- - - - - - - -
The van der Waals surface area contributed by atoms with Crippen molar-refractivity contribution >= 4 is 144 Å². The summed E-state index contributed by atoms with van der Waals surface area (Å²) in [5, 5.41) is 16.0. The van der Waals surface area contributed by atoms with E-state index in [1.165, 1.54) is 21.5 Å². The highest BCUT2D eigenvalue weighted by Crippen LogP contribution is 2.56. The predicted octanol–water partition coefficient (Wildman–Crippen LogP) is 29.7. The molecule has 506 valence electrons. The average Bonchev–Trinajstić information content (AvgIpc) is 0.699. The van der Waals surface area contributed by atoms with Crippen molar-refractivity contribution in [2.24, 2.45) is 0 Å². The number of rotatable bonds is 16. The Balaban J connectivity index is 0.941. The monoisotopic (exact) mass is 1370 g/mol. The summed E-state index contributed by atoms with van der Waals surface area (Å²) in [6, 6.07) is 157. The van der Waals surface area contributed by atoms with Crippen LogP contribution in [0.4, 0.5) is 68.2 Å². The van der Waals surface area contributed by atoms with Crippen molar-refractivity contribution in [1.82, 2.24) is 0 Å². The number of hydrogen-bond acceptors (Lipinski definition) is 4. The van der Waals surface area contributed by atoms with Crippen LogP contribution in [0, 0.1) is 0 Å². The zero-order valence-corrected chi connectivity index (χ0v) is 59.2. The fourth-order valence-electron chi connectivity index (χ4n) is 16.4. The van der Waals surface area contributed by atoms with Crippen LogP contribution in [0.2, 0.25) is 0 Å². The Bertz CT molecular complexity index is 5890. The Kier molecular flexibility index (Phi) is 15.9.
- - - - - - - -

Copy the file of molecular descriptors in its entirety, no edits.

The van der Waals surface area contributed by atoms with Crippen molar-refractivity contribution >= 4 is 144 Å². The summed E-state index contributed by atoms with van der Waals surface area (Å²) in [5, 5.41) is 16.0. The van der Waals surface area contributed by atoms with E-state index in [1.165, 1.54) is 21.5 Å². The highest BCUT2D eigenvalue weighted by Crippen LogP contribution is 2.56. The predicted octanol–water partition coefficient (Wildman–Crippen LogP) is 29.7. The molecule has 506 valence electrons. The average Bonchev–Trinajstić information content (AvgIpc) is 0.699. The van der Waals surface area contributed by atoms with Crippen molar-refractivity contribution in [2.24, 2.45) is 0 Å². The number of rotatable bonds is 16. The Balaban J connectivity index is 0.941. The monoisotopic (exact) mass is 1370 g/mol. The summed E-state index contributed by atoms with van der Waals surface area (Å²) in [6, 6.07) is 157. The van der Waals surface area contributed by atoms with Crippen LogP contribution in [0.4, 0.5) is 68.2 Å². The van der Waals surface area contributed by atoms with Crippen molar-refractivity contribution in [1.82, 2.24) is 0 Å². The number of hydrogen-bond acceptors (Lipinski definition) is 4. The van der Waals surface area contributed by atoms with Crippen LogP contribution in [0, 0.1) is 0 Å². The zero-order valence-corrected chi connectivity index (χ0v) is 59.2. The fourth-order valence-electron chi connectivity index (χ4n) is 16.4. The van der Waals surface area contributed by atoms with Crippen LogP contribution in [0.2, 0.25) is 0 Å². The Bertz CT molecular complexity index is 5890. The Kier molecular flexibility index (Phi) is 15.9.